Opinion 616NEW YORK STATE BAR ASSOCIATION Committee on Professional Ethics
Opinion #616 – 01/29/1991 (31-90)
Part-time assistant district attorney, police officer
Topic: Part-time assistant district attorney; police officer
Digest: Police officer should not also serve as part-time prosecutor
Code: DR 5-101(A), 9-101(C); EC 5-2, 7-13, 8-8, 9-1
May a lawyer be employed as a part-time district attorney while simultaneously serving as a full-time police officer in another county?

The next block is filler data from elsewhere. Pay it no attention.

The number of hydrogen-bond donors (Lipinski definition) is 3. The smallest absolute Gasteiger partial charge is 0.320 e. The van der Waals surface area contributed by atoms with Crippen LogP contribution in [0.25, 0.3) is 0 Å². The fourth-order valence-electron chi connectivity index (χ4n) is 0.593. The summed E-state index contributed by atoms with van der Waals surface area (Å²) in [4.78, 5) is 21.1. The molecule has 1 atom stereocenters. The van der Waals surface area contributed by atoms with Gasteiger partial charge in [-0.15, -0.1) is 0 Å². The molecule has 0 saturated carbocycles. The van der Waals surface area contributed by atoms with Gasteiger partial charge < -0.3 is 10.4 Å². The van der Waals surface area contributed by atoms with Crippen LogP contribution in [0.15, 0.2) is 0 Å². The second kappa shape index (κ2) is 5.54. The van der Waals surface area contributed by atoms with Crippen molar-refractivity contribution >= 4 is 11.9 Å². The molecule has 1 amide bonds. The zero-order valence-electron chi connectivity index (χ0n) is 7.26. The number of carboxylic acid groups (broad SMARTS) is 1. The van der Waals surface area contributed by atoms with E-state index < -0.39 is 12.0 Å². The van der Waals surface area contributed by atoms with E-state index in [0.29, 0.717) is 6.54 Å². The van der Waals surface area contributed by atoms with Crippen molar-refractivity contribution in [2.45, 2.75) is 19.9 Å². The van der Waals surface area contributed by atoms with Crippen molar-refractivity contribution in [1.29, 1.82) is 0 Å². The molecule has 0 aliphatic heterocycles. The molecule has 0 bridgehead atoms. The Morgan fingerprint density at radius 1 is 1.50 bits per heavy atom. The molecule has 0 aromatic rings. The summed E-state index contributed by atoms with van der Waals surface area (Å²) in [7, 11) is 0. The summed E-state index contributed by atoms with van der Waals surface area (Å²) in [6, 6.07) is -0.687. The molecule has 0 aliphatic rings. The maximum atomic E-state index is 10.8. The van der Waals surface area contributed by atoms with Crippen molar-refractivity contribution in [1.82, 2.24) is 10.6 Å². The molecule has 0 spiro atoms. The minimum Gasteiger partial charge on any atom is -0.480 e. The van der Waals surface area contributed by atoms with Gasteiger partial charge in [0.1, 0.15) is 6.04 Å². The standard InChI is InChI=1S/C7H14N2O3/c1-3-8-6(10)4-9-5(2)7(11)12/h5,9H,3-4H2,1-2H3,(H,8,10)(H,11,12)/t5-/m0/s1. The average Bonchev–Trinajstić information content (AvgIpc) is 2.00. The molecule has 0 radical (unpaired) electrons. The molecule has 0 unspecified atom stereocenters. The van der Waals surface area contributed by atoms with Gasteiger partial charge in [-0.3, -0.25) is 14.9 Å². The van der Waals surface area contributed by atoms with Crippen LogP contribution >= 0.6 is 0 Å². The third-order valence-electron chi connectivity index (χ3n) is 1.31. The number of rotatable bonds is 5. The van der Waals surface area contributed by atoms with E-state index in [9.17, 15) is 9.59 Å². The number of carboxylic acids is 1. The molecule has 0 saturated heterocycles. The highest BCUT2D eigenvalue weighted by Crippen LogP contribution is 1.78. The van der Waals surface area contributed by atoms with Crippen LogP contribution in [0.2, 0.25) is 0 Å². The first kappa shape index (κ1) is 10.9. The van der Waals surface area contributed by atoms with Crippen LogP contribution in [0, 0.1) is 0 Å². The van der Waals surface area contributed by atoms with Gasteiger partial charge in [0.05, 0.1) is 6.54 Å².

As a public officer and representative of government vested with special powers and privileges, see Imbler v. Pachtman, 424 U.S. 409 (1976), a prosecutor has a special, quasi-judicial role. The Supreme Court described that role in Berger v. United States, 295 U.S. 78, 88 (1935):The [prosecutor] is the representative not of an ordinary party to a controversy, but of a sovereignty whose obligation to govern impartially is as compelling as its obligation to govern at all; and whose interest, therefore, in a criminal prosecution is not that it shall win a case, but that justice shall be done.The precept that a prosecutor’s duty is “to seek justice, not merely to convict,” is embodied in EC 7-13 of the Code. (*1) See also Professional Responsibility: Report of the Joint Conference, 44 ABA. J. 1159, 1218 (1958).The public’s perception and assessment of the prosecuting attorney must therefore be maintained at the highest possible level. Correspondingly: “Police officers enjoy unique positions in their communities and should not undertake any outside work which might detract from their public image and that of the police department as a whole.” 1985 Op. Atty. Gen. (Int.) 85-45, at 1081. If the roles are combined, there is a significant risk that the public will assume that the lawyer is able to, and does, use the power and prestige of one public position, and the personal and political contacts and other relationships developed in that position, to obtain an unfair advantage in the performance of the lawyer’s duties in the other public postThese deleterious effects on the public perception of the integrity of the law enforcement system should not be countenanced. In our view, the interests in maintaining public confidence in the impartiality and objectivity of law enforcement agencies, and in minimizing the appearance of exploitation of the prestige of public offices, would be disserved by the proposed dual employment Ct. DR 9-101(C); EC 8-8, 9-1. See generally NY. State 526 (1980) (part-time assistant district attorney may not also serve as probation officer); Illinois Op. 119 (1955) (police officer should not also serve as part-time prosecutor); Arizona Op. 74-25 (1974) (prosecutor should not also serve as private security officer).An additional objection to the proposed dual employment is that it would impair the lawyer-prosecutor’s exercise of professional judgment in violation of DR 5-101(A). The likelihood that the two roles will overlap and create conflicts of interest is substantial, and is not attenuated by the fact that different counties are involved. For example, the lawyer may be called upon to assist as police officer in an investigation or arrest of a suspect who is ultimately tried by the district attorney who employs him, or to participate in the prosecution of a matter involving assistance or testimony by members of his own police department.(*2)These conflicts cannot, as a practical matter, be averted by the implementation of prophylactic procedures such as those discussed in Virginia Op. 1213 (1989). That opinion held that a part-time prosecutor could represent criminal defendants in another county provided the defendant and the witnesses involved in the defense case had no connection or prior relationship with either the lawyer-prosecutor or the county in which the lawyer served.Unlike the criminal defense situation discussed in Virginia Op. 1213, (*3) the police officer will not be able to assess in advance the identity of the defendant or potential witnesses in a particular case. It will ordinarily be impossible for the lawyer to know whether the person arrested has ties to the county in which the lawyer serves as prosecutor, or whether the witnesses in the case are persons with whom the lawyer had contact as a prosecutor, such as other law enforcement officials. This significant and unavoidable risk of conflict of interest requires that the lawyer avoid serving simultaneously as a prosecutor and a police officer. See EC 5-2.This Committee is authorized only to consider questions of professional ethics, and does not render opinions on questions of law. We reach the conclusions set forth here irrespective of whether a police officer would be permitted, as a matter of law, to accept outside employment as a prosecutor. (*4)CONCLUSIONThe question posed is answered in the negative. A lawyer may not ethically combine the duties of prosecutor and police officer.NOTES(*1) Analogous provisions can be found in the Commentary to Rule 3.8 of the ABA’s Model Rules of Professional Conduct and in Canon 5 of the 1908 Canons of Ethics.(*2) Such multi-jurisdictional cases — involving joint or cooperative investigations in both counties, or police work in one county and prosecution in another– could arise in a variety of situations, including (i) where elements of a crime have been committed in both counties, (ii) where a conspiracy is formed in one county and an overt act in furtherance of that conspiracy is committed in the other, (iii) where a criminal act in one county has effects in the other, (iv) where the offense committed in one county was an attempt to commit a crime in the other, or (v) where police officers in one county are called upon to assist in the pursuit or arrest of a suspect to be charged with criminal activity in the other. See N.Y. Crim. Proc. L § 20.40.(*3) It should be noted that this Committee disagrees with the premise on which Virginia Op 1213 is based, and fully adheres to its prior opinions stating that it would be unethical for a police officer to defend criminal cases in any jurisdiction. See NY. State 615 (1991); NY State 435 (1976); NY State 397 (1975); see also Kentucky Op. E-137 (1976). We nevertheless believe that the conditions discussed in Virginia Op 1213 provide useful guidance here, and lend further support to our conclusion that the proposed dual employment would be improper(*4) See generally Flood v. Kennedy, 12 NY. 2d 345 (1963); Matter of Geberth v. Augustine, 143AD 2d 910 (2d Dep’t 1988), leave to appeal denied, 74 NY 2d 601 (1989); NY. Gen Mun L. §§ 208-d et seq.; 1985 Op. Atty. Gen (Inf.) 85-45.